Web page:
They are an ever fixed mark upon the skin, as well as the tattoo community itself. These Neo Tribal tattoos hark back to the very roots of all tattooing, which is incredible to think about. For 5,000 years humans have been expressing themselves through this permanent art form. It's pretty poetic if you think about it, and these images of tattoos should show you some inspiration for your own piece. Once you tattoo your skin with a tribal inspired tattoo, you'll also be part of a long tradition that has deep and sacred cultural symbolism.
In our tribal guide to the history, styles, and artists that keep the ritual of tribal tattooing alive, we talk not only about the first examples of tattooing in the history of humankind, but we also show you some seriously cool tattooists who, using their own aesthetic and style, merge many different folk arts to convey certain pattern or ornamental tattoos...there are some tattoo artists, however, who do try to focus on particular tribal symbols and decorations that they are familiar with.
Ciara Havishya of Sticks and Stones Studio in Vancouver, did a ornamental back of the neck tattoo that uses imagery found within the Croatian culture. Talking about the beautiful linework piece, Ciara says, "I added some Croatian decorative motifs to a healed piece I did in the summer. I generally like to stick to decorative traditions I know well already, but I make exceptions when my client is familiar enough with the patterns we’re using that I feel confident they’re being used appropriately."
Ciara brings up a very important point when getting tribal tattoos: we always need to make sure that we are using visuals wisely and without disrespect. This seems pretty obvious, but because tribal tattooing is steeped in the revered practices of antediluvian cultures, it's very important to understand the imagery and symbols you use. This goes double for cultures and tribes that are still in existence! We may think of "tribes" and the tattoos that accompany them as all from primitive illustrations but this is certainly not so. Aboriginals, Maori's...even Haida or Kaigani tattoos, a people who still reside in "Haida Gwaii (formerly the Queen Charlotte Islands), British Columbia, Canada, and the southern part of Prince of Wales Island, Alaska, U.S.". The art of the Haida, and other related arts, is immediately recognizable for the bold use of black and red on slightly abstracted animal forms. If you're ever looked at an Alaskan totem pole, you've probably seen these wonderful designs already!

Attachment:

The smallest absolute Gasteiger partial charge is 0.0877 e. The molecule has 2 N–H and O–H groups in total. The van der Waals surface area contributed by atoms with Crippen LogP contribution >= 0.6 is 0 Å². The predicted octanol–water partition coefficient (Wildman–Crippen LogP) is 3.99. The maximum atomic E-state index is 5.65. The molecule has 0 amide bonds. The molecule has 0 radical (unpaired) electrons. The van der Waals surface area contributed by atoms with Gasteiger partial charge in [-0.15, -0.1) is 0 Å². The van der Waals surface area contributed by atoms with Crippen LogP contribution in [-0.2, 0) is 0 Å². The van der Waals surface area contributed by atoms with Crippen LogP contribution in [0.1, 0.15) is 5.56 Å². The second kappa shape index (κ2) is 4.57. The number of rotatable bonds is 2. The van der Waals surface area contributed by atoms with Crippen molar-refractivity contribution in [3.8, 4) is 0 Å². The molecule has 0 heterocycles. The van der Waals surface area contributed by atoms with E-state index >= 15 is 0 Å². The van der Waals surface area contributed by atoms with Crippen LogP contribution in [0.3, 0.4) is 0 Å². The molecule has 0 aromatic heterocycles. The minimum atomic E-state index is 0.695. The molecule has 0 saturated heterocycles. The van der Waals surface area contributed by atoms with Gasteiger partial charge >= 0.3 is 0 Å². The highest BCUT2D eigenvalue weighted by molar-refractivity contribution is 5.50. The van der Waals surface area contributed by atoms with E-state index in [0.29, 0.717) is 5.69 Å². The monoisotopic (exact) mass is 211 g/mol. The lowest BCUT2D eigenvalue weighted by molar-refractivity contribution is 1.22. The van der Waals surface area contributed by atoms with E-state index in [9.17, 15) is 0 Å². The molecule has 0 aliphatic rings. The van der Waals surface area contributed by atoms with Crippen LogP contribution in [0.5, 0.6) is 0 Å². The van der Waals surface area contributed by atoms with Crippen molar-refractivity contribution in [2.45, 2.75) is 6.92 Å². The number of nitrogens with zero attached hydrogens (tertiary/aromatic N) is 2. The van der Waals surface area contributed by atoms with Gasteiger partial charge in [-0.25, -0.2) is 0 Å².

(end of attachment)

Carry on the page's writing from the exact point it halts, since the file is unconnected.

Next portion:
Maori tribal tattoos are, possibly, even more widely recognized, and they are still used by the ethnic group that resides mainly in New Zealand. Their tattoos not only inspired many traditional tattooists way back in the day, but they've also provided ample influence to contemporary tattooers as well. Very similar in stylistic aesthetics are the tattoos of another island people: ancient Hawaiians. They referred to the tattooing art form as "kakau" and much of the work has deep symbolism. These cultures who have influenced Neo tribal tattoos so deeply deserve reverence and consideration any time we decide to get a tattoo that may stem from their ancestral stories and symbols. Cultural appropriation can be tricky for people sometimes, and we totally understand that education is key: we're here to help you choose a tattoo that's perfect for you, as well as an artist who totally recognizes what you're about and what your dream ink is.
Tattoodo hopes to help you on any journey to get brand new pieces that you can always be proud of. If you ever have any questions, we're here to help!